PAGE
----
'Hey Arnold!' Wasn't Set In Brooklyn In A Revelation That Will Blow Your Mind
If you grew up watching Hey Arnold!, you probably remember how cool the city Arnold and his friends lived in was. They were always sitting outside on door stoops, and Arnold's family lived in a nontraditional house with other city dwellers. But contrary to popular belief, BuzzFeed pointed out on Thursday, April 19 that Hey Arnold! didn't take place in Brooklyn, New York as many fans had believed. Apparently, the fictional city of Hillwood was inspired by Seattle, Portland, and, yes, Brooklyn. The real kicker, though, is that Hillwood was apparently in Washington state.
The Hillwood reveal isn't strictly new information. AltPress revealed last May that Hey! Arnold takes place in the Pacific Northwest. But then this week, BuzzFeed writer Lauren Yapalater wrote an article about the news. In the BuzzFeed article, Yapalater, a native New Yorker, recognized her own city in the cartoon, and she has some compelling arguments about why Hey Arnold! looks like it took place in Brooklyn. There are yellow cabs in the city, and the kids' stoop sitting habit is quintessentially Brooklyn. Plus, the cartoon skyline could easily have been inspired by New York's skyline. Yapalater makes some convincing points, and it's easy to see why so many fans of the Nickelodeon show thought it was about New York City.
So, if Hillwood is in Washington state, why does it resemble Brooklyn so much? Well, according to Hey Arnold! creator Craig Bartlett, the answer is actually pretty simple. Because Hillwood is a fictional city, Bartlett was able to pull inspiration from multiple places, including his hometown of Seattle, as well as Portland and, yes, Brooklyn.
In an interview with CityLab published last November, Bartlett revealed that he was influenced by multiple cities when creating Hey Arnold!'s fictional setting. Speaking about Hillwood, Bartlett told the outlet,
"It's a northern city with a little bit of Seattle, a little bit of Portland, and a little bit of Brooklyn. There's certain aspects of New York that made it in —for one, the stoops. But whenever we needed a big-city feature, we usually borrowed from New York — there's a copy of the Brooklyn Bridge, and we even showed the Twin Towers. We also used Chicago's Wrigley Field for a couple baseball episodes, but called it "Quigley Field.'"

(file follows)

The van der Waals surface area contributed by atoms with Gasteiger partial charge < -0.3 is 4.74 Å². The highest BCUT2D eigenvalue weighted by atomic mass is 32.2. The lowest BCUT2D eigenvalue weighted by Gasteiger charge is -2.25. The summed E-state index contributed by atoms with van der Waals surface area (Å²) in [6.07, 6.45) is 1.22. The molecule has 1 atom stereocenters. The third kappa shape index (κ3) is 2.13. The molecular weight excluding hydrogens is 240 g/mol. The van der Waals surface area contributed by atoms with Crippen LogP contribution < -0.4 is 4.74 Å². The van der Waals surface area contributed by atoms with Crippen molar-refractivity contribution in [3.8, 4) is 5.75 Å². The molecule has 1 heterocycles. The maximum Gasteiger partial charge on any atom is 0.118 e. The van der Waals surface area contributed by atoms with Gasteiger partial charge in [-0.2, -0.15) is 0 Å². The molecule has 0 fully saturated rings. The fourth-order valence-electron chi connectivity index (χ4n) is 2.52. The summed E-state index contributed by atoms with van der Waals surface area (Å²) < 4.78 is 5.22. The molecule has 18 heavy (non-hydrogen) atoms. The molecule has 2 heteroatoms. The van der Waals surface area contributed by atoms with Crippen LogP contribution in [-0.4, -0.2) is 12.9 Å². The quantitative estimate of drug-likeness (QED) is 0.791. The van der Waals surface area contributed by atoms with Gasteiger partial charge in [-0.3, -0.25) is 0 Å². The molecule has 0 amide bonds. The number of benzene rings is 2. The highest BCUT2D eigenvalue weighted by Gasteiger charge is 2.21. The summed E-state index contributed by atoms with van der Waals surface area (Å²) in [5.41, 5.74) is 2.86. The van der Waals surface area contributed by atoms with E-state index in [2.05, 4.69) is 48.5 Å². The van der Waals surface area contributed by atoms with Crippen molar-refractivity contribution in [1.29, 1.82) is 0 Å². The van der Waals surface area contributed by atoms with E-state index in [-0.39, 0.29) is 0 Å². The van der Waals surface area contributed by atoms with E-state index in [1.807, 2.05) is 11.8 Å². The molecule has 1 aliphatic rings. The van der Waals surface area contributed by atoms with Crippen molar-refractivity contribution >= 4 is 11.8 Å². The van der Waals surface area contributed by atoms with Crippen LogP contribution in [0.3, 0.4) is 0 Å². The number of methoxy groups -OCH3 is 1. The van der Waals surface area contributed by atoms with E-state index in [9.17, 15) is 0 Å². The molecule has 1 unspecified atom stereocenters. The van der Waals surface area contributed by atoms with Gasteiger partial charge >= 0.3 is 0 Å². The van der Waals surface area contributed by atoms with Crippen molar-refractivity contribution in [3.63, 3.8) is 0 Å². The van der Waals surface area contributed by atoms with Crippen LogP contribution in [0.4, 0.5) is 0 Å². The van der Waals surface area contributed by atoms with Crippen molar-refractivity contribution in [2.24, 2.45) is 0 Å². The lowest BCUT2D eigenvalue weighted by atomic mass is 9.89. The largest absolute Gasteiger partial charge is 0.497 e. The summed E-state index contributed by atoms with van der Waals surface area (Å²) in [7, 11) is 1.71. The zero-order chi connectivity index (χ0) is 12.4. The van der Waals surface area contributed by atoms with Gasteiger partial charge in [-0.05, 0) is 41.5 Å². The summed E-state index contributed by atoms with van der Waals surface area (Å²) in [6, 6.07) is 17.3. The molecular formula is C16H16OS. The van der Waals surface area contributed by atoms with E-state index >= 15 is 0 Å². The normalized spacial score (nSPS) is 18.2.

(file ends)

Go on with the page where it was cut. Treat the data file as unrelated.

So if you, too, thought Hillwood resembled New York, you're not wrong. But it sounds like Bartlett didn't want the fictional city to resemble any real one too closely. It's not an Anytown type of place — no matter what state it was in, Hillwood was definitely an urban metropolis — but it's not just inspired by New York, either.
Fans were shocked to learn about the news, though, with many surprised people tweeting about Yapalater's article. Some fans flat-out denied the news, with one person tweeting, "I absolutely refuse to believe this." Another fan called the reveal "devastating."
Funnily enough, there's another show that fans can't agree on its location, either. Some fans believe that Riverdale is in upstate New York — it would explain why Veronica is able to, say, get cupcakes from Magnolia Bakery with relative ease. Others believe Vermont would be an ideal setting for the town's maple syrup business. And some fans have pointed out that the show could easily take place in Washington state, too.
It's nothing new for a show's setting to take a backseat to the characters' stories in a TV show. As Bartlett himself pointed out to CityLab, that's the case with many shows that take place in suburban settings. But it's less common for a show to feature its city as prominently as Hey Arnold! did without basing the city off of an actual place. Then again, maybe that's why Hillwood seemed so enticing for fans.